2018 was a wild ride for cinema. Netflix continues to cut into the marketplace with films that are both debuting on their streaming platform, while getting small theatrical runs and possible Oscar nominations. Likewise, big-budget Hollywood filmmaking remains the center of attention as franchises continue to gobble up the world platform through established characters and known universes.
But, while all of this continues to happen, the magic of movie-making continues to excel through artists and their art, varying from indie darlings to mega-money tentpoles.
What I found most interesting about 2018 relating to film was the versatile nature of the business and the ability of the public forum — if people are active enough, they will get to see the movies they want, on the platform that they see fit.
I also loved how we have gone past the point of simple remakes and sequels, with audiences (finally) demanding actual effort to be put forth into new and re-establishing franchises. I haven’t seen it yet, but look at the attention that Bumblebee is earning, because of its ability to strip down the Michael Bay approach to a fatigued franchise that almost everybody was ready to give up on.
Or look at movies like The First Purge and Unfriended: Dark Web, both sequels that are infinitely better than their original installments, one that strikes with razor-sharp commentary on the world that we live in and maybe are about to dive into, while the other takes a directing gimmick and adds true horror and suspense, by way of inventive approach and proper build-up.
2018 can’t conclude without me at the very least mentioning some of my guilty pleasures and runner-ups, including J.A. Bayona‘s Jurassic World: Fallen Kingdom, a silly and bloated dino-mash-up of style and blockbuster filmmaking that I still pop in from time-to-time.
What about Shane Black‘s criminally under-rated The Predator, which blends the action and horror of previous films with black (see what I did there?) comedy to make for a gory good B movie that had me clapping and audibly praising during BOTH theatrical viewings.
I noticed that my top ten list this year was light in the comedy department, which is why I just had to mention Game Night, Blockers and Tag — three comedies that I’ve watched over five times each throughout the year.
Game Night is a full-on The Game knockoff, embracing the styles to the point of sincerity, injecting the otherwise serious plot with a chain of hilariousness, thanks to Jason Bateman and Rachel McAdams.
Blockers might function as a minor R-rated adult comedy, but it’s actually a clever gender swap that works so well, because of the lead chemistry between John Cena, Leslie Mann and Ike Barinholtz.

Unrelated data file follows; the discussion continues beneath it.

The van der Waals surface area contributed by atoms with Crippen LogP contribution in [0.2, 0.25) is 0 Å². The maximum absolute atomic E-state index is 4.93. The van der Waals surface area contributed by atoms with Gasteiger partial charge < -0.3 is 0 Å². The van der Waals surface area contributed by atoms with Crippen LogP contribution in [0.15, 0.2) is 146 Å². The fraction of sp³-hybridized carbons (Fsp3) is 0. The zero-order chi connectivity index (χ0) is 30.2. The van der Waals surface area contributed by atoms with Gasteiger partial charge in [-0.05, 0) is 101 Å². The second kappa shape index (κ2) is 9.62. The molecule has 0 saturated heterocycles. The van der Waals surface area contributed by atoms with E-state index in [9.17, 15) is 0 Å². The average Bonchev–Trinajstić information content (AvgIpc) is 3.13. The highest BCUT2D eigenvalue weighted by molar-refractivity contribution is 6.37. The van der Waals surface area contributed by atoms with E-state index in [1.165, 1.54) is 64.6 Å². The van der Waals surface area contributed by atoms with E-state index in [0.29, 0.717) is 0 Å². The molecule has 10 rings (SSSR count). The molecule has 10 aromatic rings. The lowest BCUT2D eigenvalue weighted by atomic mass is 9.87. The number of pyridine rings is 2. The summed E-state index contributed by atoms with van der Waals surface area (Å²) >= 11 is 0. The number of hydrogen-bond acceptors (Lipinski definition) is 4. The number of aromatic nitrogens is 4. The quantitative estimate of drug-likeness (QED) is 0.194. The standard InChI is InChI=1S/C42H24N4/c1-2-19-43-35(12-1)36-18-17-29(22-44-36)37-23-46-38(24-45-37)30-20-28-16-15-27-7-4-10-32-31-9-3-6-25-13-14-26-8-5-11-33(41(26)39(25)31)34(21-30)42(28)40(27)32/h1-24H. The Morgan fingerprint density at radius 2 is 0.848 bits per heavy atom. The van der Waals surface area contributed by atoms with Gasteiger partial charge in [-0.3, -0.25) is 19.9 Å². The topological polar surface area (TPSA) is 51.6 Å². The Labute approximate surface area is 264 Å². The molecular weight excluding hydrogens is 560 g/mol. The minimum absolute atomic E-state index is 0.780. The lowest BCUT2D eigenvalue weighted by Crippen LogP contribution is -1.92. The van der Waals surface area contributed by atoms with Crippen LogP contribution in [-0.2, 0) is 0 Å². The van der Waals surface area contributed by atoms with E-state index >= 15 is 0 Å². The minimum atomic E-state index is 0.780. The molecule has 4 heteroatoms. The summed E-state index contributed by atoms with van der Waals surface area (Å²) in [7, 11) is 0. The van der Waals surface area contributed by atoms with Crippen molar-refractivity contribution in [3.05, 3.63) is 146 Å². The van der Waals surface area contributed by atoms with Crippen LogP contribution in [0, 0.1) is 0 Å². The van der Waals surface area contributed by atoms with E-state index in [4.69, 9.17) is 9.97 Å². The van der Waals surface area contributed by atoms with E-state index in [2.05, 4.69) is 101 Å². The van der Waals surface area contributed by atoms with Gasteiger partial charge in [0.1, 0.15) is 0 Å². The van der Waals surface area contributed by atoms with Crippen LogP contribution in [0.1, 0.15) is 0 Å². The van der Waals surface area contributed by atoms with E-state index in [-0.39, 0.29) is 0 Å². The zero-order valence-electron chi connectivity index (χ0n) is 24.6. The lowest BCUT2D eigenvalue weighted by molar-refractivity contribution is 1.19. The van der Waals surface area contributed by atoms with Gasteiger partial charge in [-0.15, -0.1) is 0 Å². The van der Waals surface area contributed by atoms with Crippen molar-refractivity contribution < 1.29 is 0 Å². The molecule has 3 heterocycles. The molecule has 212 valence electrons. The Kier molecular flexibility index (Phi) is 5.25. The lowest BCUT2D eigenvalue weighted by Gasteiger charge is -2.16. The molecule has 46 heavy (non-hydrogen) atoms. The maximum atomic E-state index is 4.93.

Lastly, Tag — the R-rated comedy about a group of friends that have been playing tag their whole life, which yes, is based on a true story. Tag might sound like the dumbest plot ever, yet the film is full of heart, focusing on friendship and the meaning of what it means to “never grow up”.
Now that I’ve got those out of the way, we can now move onto my top ten list of 2018. As always, I mention that this list is constructed and presented in the form of favorites. This means that I am not simply judging these films on their technical merits alone or their importance to the world as forms of art.
I construct my top ten list of films as a blending of many elements, commenting on how well-made they are and how effective they were to me. These are films that moved me, films that made me laugh, films that made me cry. These are films that I consider important and I don’t really care if people want to criticize me for not including enough “Academy” material, because while I respect the idea of the Oscars, I often strongly disagree with how they select films to be considered “important”. I surely hope all of these films grace the awards ceremony, but I won’t be holding my breath.
I find myself continuously surprised by the placement of Steven Soderbergh‘s Unsane on my list, partially because it isn’t a film that I can revisit on any given day, but it is a film that I adored for its technical achievements and ability to absolutely make my stomach knot up.
This is because of Claire Foy‘s nervous and paranoid performance that blends effortlessly with Soderbergh’s unusual choice to shoot the film entirely on an iPhone, which makes Unsane an experimental film gone completely right.
As I said in my original blurb…
Unsane is a nerve-wrecking thriller that ups the paranoia and claustrophobia thanks to its iPhone-shot approach. It’s not perfect or always needed, but it gives the film a unique set of vibes that will keep you engaged from start-to-finish.
9. The Night Comes for Us
People might be praising Netflix for bringing us dramatic achievements like Roma or Bird Box, but I personally want to thank Netflix for allowing me the opportunity to re-watch The Night Comes for Us a half-dozen times.
Iko Uwais and Joe Taslim are forces to be reckoned with, showing us skill and craft that is comparative to the likes of Tony Jaa, Jet Li and Jackie Chan.
The Night Comes for Us is a brutal and epic martial arts film that demands your attention — you’re unlikely to find another movie released in 2018 with such adrenaline.
I never thought we’d be living in a world where there is a Sicario franchise. Day of the Soldado is not only a great film, but a better film than its predecessor, thanks to its more condensed and precise focus on its material.
Taylor Sheridan‘s script is murky, moody and corrupt in ways that make the first film child’s play, while Benicio Del Toro and Josh Brolin continue to give destructive performances that define “gray area” in terms of which characters are supposed to be considered good or bad, conventionally.
The last shot of Sicario: Day of the Soldado is still my absolute favorite moment from any film released in 2018.
Aneesh Chaganty‘s Searching is one of 2018’s most creative and inventive films. The film stars John Cho as an ordinary father in search for his missing daughter.
The kicker is that the film is presented entirely through electronic devices, such as his smartphone, laptop and security cameras. What makes Searching so much more than a gimmick is its ability to interweave drama and mystery through its unique filmmaking lens.